I was saddened by the news that Rabbi Sherwin Wine, the founder of Humanistic Judaism, was killed Saturday while on vacation in Morocco. My thoughts go out to Rabbi Wine, his family and friends, and all that love him.
He was a pioneer and an open, progressive thinker, in an otherwise often stagnant and dated religious world. Rabbi Wine started the first humanistic congregation here in Detroit, in 1963. Today there are over 40,000 members in the world wide movement.
Rabbi Wine helped to establish the Society for Humanistic Judaism and also the International Federation of Secular Humanistic Jews. At the time of his death, he wast the Dean of the International Institute for Secular Humanistic Judaism in North America. He was a co-founder of Americans for Religious Liberty, an advocacy organization that promotes separation of religion and government. In addition, Rabbi Wine has written several books such as "Humanistic Judaism," "Judaism Beyond God" and "Staying Sane in a Crazy World." It is reported that he was in Morocco this summer writing a book about living a meaningful, moral life without depending on faith for guidance.
Rabbi Wine lived his Judaism as a testimony to human dignity. His movement did not judge others or dismiss them according to the laws of the Torah, the Bible, the Koran and so on.
"...The freedom and dignity of the Jewish people must go hand in hand with the freedom and dignity of every human being. " He was not anti this nor that or him nor her, Rabbi Wine recognized importantly that we are all one of the same humanity.
He also believed that "...We possess the power and responsibility to shape our own lives independent of supernatural authority." Essentially, that whatever higher power there may or may not be, it is not personal, is not doling out good luck or tragedies. We aren't being judged, no heavenly score card is lying around. This means on the flip side, that as humans we are responsible for making ourselves, our society, the world that we live in the best that we possibly can. We need to be moral and ethical for the sake of humanity alone and not because a text told us to.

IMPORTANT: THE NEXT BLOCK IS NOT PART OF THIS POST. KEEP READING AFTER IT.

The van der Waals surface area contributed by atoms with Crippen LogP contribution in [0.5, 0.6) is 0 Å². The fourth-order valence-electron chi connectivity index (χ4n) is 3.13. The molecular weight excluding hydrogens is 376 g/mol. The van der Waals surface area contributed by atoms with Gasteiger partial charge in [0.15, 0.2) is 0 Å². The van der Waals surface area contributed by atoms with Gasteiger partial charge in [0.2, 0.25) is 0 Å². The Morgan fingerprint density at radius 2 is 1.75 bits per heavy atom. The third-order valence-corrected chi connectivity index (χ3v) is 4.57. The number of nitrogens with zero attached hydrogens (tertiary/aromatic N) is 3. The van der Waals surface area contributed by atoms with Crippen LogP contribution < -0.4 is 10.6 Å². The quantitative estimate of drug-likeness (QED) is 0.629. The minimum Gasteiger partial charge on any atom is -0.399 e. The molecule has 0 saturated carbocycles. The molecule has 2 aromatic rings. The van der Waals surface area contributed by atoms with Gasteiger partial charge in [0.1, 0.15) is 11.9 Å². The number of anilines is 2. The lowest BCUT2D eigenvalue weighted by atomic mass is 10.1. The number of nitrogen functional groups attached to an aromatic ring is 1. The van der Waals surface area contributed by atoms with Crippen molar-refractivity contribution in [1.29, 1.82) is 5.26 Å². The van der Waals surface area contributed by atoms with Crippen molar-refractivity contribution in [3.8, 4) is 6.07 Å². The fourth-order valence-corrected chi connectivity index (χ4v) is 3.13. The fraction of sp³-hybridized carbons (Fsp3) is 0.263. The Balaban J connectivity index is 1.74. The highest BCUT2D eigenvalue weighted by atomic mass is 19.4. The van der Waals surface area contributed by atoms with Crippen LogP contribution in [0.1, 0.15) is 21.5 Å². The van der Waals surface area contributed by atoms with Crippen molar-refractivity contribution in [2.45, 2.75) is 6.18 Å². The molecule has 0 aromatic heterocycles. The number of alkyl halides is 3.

I was going to end this post with a bit about why (other than the obvious) I am saddened by Rabbi Wine's passing. I think though, I will just share with you part of an e-mail that I sent to my brother-in-law Daniel today. I think it sums things up for me quite well:
" I'm so sad about Rabbi Wine's passing. Of course I'm sad for Rabbi Wine, his family and friends. For me though, it's seeing a progressive Jewish thinker, someone who dared to think and speak outside of the box, die. I know that many didn't agree with his movement or identify with it, but still, there is merit in his work, his drive and questioning of the state of Judaism. Questioning of God and humanity for that matter! Without questioning, there is no looking for answers and without that search, there is no change, only stagnation, frustration and limitations. I feel like God is an impersonal God (or is just us as a whole) and therefore, if anywhere in Judaism, feel most at home with "those hippie humanists." It's just sad that his life was cut short and I hope that the movement lives on. I appreciate how the far liberal and progressive side of Judaism can try to balance and check or at the very least challenge the more conservative movements. To me, it is a very scary world with out this duality."
You will be missed Rabbi Wine.